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Page 82 text:
EXASPERATION. And now that autumn ' s come again With its winds that wildly sweep, And its fallen leaves so bi ' own and sere That beside the roadways heap. The Junior doth his great coat don, And taking up his cane, Up the Botanic path he toils, With sighs and groans of pain. But when in Sammy ' s room he sits. He stares with vacant eye. Or else some playful deviltry Is planning on the sly. Perhaps some novel slyly hid Helps pass the time away, Or he may chance to study up On lessons for next day. A sudden start; his name is called; His dreams all rudely break. And all at once he ' s wondering How big a flunk he ' ll make. Er — well — er — yes the soil is light, And sometimes heavy too. And — well — I think the fact is, that Most any soil will do. (54)
Page 81 text:
THE INDEX. 53 Thayer, and there we saw over eighty thousand dollars ' worth of about the ugliest looking dogs that it will fall to the human lot to see in so short a time. After listening to a small pandemonium for fifteen or twenty minutes, we came to the conclusion that " too much dog is worse than no dog at all. " Re-embarking, we drove to Mr. Thayer ' s stable, and thence to the farms of Mr. Hawkins and Mr. Damon. The latter gentleman is an alumnus of M. A. C, and showed his patriotism by bringing out about half a bushel of pears and grapes for our regalement. Coming down the hill by the " Lancaster Gingham Mills, " in Clinton, the bolt, which held the tongue to the barge, broke, and we were obliged to stop and dismount to see what could be done. Somebody ex- claimed, " If we only had one of those bolts that we used to get on ' Tabby, ' we should be all right. " Further observation disclosed the fact that we were on Chestnut Street. Well ! in a few minutes a bolt was obtained, the pole fixed, and on we went, and after a short drive farther we came to the South Clinton station, where we alighted and dismissed the barge and our genial driver and footman with a ringing yell. When we had boarded the train once more for Boston, we began to make ourselves decidedly at home, and when the conductor came to collect our fares we plied him with questions until he was fain to consign all student kind in general, and ' ' Aggie " students in particular, to misery unspeakable. Finally our journey drew towards its end, and somebody expressed a fear lest the train might not stop at Boston, but at last the Pilgrim City was reached, and we separated to go in different directions to spend the night. Thursday afternoon the majority of our class visited various places of inter- est in the suburbs, notably the new green-houses of Hittenger Brothers in Bel- mont, and the farm of W. W. Rawson in Arlington. Friday at 10.30 we were required to meet Prof. Fernald at the Aggassiz Museum at Cambridge, and when again at liberty we visited the Hemenway G-ymnasium and other build- ings of Harvard University, and returned to Boston at about noon. If space were unlimited, we would go on to relate how " Jim " Gregory and " Billy " Goldthwait, after vainly trying to walk through a mirror, past their own reflections, at last gave it up, but politely lifted their hats to the image of a young lady whom they thought they recognized. Moreover it would be very irreverent to our e. c. ' 90 to give it away that " Jack " ran against a lamp post and exclaimed, " excuse me, madam. " But everything must have an end, and on Saturday nearly all the fellows came back to Amherst, leaving only a small minority to come back Sunday, and we think that all will agree that the trip to the " Hub " was a very pleas- ant change from the routine of the class room.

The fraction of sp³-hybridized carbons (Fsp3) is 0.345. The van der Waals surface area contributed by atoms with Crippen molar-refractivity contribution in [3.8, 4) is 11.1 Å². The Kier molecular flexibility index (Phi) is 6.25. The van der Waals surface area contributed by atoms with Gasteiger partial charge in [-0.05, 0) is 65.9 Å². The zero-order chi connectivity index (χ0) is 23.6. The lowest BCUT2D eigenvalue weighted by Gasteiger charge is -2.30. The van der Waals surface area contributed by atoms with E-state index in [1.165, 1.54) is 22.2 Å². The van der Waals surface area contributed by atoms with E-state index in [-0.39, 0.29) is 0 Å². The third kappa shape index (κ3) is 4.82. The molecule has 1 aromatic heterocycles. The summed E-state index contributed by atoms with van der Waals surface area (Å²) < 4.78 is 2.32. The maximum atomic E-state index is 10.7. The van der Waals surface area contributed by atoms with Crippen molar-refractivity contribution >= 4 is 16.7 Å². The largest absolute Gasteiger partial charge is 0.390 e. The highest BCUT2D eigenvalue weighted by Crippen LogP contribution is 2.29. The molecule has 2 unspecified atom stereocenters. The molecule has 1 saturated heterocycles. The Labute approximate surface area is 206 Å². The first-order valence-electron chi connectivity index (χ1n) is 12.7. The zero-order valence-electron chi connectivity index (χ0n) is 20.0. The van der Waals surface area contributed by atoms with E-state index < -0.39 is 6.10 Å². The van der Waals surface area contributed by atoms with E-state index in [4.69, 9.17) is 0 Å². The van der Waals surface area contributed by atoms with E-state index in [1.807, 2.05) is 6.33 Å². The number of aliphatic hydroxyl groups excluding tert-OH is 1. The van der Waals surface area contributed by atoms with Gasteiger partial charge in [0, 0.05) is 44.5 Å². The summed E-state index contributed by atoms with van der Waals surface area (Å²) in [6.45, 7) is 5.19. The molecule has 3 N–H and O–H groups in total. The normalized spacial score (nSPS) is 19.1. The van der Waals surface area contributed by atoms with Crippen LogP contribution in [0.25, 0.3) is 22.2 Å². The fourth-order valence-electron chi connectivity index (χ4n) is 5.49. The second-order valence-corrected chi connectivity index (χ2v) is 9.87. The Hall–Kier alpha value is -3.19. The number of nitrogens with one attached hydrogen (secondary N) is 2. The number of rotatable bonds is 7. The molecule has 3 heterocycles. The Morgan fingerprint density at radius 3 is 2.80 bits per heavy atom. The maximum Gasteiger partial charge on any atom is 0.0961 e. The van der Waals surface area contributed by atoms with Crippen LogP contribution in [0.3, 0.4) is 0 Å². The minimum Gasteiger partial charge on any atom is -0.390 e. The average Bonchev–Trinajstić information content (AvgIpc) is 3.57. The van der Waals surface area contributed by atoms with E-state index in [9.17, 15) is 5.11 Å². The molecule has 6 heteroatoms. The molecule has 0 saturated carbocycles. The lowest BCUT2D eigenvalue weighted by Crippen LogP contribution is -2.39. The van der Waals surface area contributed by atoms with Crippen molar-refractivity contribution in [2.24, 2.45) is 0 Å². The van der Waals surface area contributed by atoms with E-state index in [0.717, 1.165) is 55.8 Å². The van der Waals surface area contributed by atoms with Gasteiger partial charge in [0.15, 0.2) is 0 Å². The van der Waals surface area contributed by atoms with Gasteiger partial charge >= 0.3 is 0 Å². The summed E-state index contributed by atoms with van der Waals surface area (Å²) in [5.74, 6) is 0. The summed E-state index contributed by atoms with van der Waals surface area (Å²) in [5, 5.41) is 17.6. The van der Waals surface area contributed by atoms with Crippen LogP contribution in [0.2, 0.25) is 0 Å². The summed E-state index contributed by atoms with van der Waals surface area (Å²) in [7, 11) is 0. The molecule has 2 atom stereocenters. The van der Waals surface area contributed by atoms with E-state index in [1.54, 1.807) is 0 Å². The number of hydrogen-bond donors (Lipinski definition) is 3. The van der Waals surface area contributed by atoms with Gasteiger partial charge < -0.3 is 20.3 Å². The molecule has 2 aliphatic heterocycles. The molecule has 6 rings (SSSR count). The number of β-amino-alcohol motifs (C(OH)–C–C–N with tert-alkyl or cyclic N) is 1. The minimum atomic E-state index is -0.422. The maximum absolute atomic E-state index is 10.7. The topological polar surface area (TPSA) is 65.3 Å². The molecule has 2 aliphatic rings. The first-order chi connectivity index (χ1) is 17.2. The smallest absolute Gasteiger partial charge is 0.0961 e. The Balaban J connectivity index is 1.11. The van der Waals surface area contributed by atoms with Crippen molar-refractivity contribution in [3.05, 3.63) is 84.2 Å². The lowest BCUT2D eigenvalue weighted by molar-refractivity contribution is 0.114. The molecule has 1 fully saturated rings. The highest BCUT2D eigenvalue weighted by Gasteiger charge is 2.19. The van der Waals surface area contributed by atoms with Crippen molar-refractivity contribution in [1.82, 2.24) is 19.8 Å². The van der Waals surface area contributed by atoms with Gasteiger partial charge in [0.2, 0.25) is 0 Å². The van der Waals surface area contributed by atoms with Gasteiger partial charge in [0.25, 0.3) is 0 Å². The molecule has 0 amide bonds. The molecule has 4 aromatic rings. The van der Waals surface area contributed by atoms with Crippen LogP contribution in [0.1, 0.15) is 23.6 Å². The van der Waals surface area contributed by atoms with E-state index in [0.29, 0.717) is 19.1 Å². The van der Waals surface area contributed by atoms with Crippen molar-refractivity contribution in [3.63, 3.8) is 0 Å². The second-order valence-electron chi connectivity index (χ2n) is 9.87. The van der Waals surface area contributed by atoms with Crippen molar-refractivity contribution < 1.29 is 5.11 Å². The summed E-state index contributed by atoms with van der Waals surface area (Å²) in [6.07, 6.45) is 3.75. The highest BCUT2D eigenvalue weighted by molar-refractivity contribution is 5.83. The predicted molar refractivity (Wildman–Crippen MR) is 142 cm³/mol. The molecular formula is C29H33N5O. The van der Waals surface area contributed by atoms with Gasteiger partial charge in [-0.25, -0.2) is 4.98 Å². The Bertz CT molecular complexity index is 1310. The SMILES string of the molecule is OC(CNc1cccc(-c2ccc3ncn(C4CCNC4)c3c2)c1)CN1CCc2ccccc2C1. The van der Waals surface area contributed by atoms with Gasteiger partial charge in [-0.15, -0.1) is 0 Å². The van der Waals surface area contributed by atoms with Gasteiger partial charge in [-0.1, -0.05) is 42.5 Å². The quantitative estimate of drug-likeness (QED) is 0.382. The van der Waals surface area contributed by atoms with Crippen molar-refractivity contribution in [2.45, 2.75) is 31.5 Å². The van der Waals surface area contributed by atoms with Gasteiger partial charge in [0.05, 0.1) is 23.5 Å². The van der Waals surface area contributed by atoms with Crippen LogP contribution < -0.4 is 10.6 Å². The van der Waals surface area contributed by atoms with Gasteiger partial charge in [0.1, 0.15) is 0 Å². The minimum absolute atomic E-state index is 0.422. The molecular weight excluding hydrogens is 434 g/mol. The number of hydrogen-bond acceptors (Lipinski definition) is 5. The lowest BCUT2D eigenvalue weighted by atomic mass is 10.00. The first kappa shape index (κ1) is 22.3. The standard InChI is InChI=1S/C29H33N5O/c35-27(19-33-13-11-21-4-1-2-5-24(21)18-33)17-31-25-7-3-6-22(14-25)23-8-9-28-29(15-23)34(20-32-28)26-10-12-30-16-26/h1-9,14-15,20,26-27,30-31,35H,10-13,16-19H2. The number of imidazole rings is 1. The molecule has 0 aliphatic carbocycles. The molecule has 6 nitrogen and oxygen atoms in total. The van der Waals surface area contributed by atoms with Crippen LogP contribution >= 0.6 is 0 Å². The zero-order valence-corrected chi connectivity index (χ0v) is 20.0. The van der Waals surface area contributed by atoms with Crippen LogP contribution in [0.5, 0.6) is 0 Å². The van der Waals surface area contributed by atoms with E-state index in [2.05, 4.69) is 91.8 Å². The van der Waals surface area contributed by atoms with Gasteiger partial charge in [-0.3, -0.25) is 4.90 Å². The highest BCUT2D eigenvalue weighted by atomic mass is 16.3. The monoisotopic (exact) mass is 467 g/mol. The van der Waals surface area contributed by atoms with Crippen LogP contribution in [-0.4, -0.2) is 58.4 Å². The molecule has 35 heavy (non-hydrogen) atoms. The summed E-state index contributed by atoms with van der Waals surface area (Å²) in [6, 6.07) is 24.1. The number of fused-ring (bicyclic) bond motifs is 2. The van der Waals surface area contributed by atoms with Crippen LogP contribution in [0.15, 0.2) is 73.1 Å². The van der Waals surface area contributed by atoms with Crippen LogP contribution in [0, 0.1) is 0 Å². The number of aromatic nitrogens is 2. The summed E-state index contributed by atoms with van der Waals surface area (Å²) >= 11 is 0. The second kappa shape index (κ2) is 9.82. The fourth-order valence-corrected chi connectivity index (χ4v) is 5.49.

Page 83 text:
THE INDEX. Is the crop early or late ? Well — I can hardly say. I think it ' s late, but then I guess You can grow it either way. The profit ? Then he names a price That would riches quickly bring. Not quite so much, the Prof, replies, Just half would be the thing. At every question asked of him, A plucky guess he ' ll make; Both pleased and happy will he be Should his answer chance to take. And so it goes from day to day, No lessons perfect said ; Each fellow with gigantic gall Depends on Fortune ' s aid. But when the day of reckoning comes. Their marks at last they see ; We fear that some unlucky guessers In the tureen will be.
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